Don't feel quilty about buying flowers Ronni

"Hyacinths to Feed the Soul

If thou of fortune be bereft,
And in thy store there be but left,
Two loaves, sell one, and with the dole,
Buy Hyacinths to feed thy soul"
Muslih-uddin Sadi

I envy all you master gardeners. My pots contain succulents and cacti and they would probably taste terrible.

Keep us posted on the strawberry bags please, so interesting. I'm planting flowers in with my salad garden this year. Flowers do make us feel good. Just cosmos, nasties, and some daisies but they'll look nice. And you can eat nasturtiums on your salads.

I live in Minnesota and we have reluctant springs too. I put out my three cherry tomatoes and two peppers and the next night I hauled them into the garage to protect them from frost. Fortunately the onion sets are underground. This is the first time I have tried growing onions as we have a relatively short growing season like you. I have since planted my "Early Girl" and all is growing by leaps and bounds. I can hardly wait. I have heard of growing tomatoes in the bags so will be interested in your results.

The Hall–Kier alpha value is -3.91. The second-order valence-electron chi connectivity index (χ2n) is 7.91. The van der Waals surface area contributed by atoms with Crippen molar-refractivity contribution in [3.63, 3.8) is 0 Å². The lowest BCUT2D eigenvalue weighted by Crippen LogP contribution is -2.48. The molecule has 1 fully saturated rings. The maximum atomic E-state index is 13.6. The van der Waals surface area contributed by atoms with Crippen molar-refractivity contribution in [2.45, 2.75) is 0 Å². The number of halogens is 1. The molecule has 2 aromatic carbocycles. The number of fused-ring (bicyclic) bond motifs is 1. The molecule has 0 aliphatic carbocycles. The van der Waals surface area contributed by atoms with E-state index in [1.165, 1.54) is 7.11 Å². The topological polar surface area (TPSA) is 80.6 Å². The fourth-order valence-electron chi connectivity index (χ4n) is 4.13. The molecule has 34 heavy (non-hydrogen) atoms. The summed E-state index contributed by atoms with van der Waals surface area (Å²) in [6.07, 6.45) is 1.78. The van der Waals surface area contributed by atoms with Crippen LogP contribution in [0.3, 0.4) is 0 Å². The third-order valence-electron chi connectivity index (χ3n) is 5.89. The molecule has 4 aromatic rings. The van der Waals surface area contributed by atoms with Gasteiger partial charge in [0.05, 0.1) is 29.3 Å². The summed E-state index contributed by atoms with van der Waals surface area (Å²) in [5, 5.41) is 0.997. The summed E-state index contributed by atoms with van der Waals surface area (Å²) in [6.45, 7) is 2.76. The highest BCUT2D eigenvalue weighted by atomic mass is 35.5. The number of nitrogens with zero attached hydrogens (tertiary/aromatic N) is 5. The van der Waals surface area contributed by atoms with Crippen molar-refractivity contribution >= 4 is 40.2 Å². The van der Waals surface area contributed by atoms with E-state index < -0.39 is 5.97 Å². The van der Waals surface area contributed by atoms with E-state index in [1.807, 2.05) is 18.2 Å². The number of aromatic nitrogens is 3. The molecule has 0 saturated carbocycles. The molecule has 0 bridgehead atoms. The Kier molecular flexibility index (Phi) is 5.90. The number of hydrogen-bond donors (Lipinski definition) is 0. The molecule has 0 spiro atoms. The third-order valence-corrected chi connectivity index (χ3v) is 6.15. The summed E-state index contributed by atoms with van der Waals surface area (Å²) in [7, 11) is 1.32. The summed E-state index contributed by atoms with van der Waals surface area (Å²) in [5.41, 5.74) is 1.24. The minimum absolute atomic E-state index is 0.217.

Hurrah! Love this container gardening. My friend(where I live) and I are now able to pick the salad greens and an assortment of herbs. The tomatoes need something for support as they are full of yellow flowers. Gardening brings forth food for the mind, body and spirit.

Isn't it fantastic what you can grow on your deck. A great design for growing strawberries and, like many other posters, I'll be interested to see how they do.

Our summer salad veg is well on its way, the potatoes are ready to be lifted and today we picked our first peaches....juicy and sweet. Plums and apricots ready in about two weeks.

Neat!! I really hope you'll post again with a progress report on the food you're growing!